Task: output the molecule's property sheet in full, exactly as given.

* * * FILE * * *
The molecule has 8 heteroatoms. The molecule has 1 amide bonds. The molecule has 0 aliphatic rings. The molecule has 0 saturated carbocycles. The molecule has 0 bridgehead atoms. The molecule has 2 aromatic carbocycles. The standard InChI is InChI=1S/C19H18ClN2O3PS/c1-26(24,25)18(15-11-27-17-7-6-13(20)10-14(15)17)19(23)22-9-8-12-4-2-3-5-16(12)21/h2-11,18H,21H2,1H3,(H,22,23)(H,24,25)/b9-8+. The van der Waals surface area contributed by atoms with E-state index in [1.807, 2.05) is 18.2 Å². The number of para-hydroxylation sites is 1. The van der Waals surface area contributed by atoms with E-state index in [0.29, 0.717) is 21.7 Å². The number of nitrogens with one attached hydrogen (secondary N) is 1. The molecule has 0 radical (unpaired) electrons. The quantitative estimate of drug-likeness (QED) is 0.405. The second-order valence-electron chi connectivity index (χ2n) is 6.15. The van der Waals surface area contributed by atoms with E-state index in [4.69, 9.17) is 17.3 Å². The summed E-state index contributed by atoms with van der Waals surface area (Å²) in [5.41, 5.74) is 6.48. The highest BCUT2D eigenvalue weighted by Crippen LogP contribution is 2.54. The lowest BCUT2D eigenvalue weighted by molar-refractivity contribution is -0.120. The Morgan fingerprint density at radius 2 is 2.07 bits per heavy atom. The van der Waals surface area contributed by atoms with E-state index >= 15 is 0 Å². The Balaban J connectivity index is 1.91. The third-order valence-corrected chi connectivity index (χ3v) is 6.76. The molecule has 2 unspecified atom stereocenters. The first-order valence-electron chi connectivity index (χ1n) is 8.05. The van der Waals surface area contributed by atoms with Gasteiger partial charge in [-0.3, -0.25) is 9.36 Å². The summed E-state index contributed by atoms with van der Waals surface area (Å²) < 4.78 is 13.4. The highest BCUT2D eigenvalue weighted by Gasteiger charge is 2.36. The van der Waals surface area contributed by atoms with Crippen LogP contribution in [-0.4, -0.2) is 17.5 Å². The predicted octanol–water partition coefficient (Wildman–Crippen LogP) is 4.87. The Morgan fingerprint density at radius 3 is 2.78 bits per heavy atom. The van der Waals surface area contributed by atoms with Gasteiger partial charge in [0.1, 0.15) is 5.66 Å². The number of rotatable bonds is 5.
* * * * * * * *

The molecule has 8 heteroatoms. The molecule has 1 amide bonds. The molecule has 0 aliphatic rings. The molecule has 0 saturated carbocycles. The molecule has 0 bridgehead atoms. The molecule has 2 aromatic carbocycles. The standard InChI is InChI=1S/C19H18ClN2O3PS/c1-26(24,25)18(15-11-27-17-7-6-13(20)10-14(15)17)19(23)22-9-8-12-4-2-3-5-16(12)21/h2-11,18H,21H2,1H3,(H,22,23)(H,24,25)/b9-8+. The van der Waals surface area contributed by atoms with E-state index in [1.807, 2.05) is 18.2 Å². The number of para-hydroxylation sites is 1. The van der Waals surface area contributed by atoms with E-state index in [0.29, 0.717) is 21.7 Å². The number of nitrogens with one attached hydrogen (secondary N) is 1. The molecule has 0 radical (unpaired) electrons. The quantitative estimate of drug-likeness (QED) is 0.405. The second-order valence-electron chi connectivity index (χ2n) is 6.15. The van der Waals surface area contributed by atoms with E-state index in [4.69, 9.17) is 17.3 Å². The summed E-state index contributed by atoms with van der Waals surface area (Å²) in [5.41, 5.74) is 6.48. The highest BCUT2D eigenvalue weighted by Crippen LogP contribution is 2.54. The lowest BCUT2D eigenvalue weighted by molar-refractivity contribution is -0.120. The Morgan fingerprint density at radius 2 is 2.07 bits per heavy atom. The van der Waals surface area contributed by atoms with E-state index >= 15 is 0 Å². The Balaban J connectivity index is 1.91. The third-order valence-corrected chi connectivity index (χ3v) is 6.76. The molecule has 2 unspecified atom stereocenters. The first-order valence-electron chi connectivity index (χ1n) is 8.05. The van der Waals surface area contributed by atoms with Gasteiger partial charge in [-0.3, -0.25) is 9.36 Å². The summed E-state index contributed by atoms with van der Waals surface area (Å²) < 4.78 is 13.4. The highest BCUT2D eigenvalue weighted by Gasteiger charge is 2.36. The van der Waals surface area contributed by atoms with Crippen LogP contribution in [-0.4, -0.2) is 17.5 Å². The predicted octanol–water partition coefficient (Wildman–Crippen LogP) is 4.87. The Morgan fingerprint density at radius 3 is 2.78 bits per heavy atom. The van der Waals surface area contributed by atoms with Gasteiger partial charge in [0.1, 0.15) is 5.66 Å². The number of rotatable bonds is 5.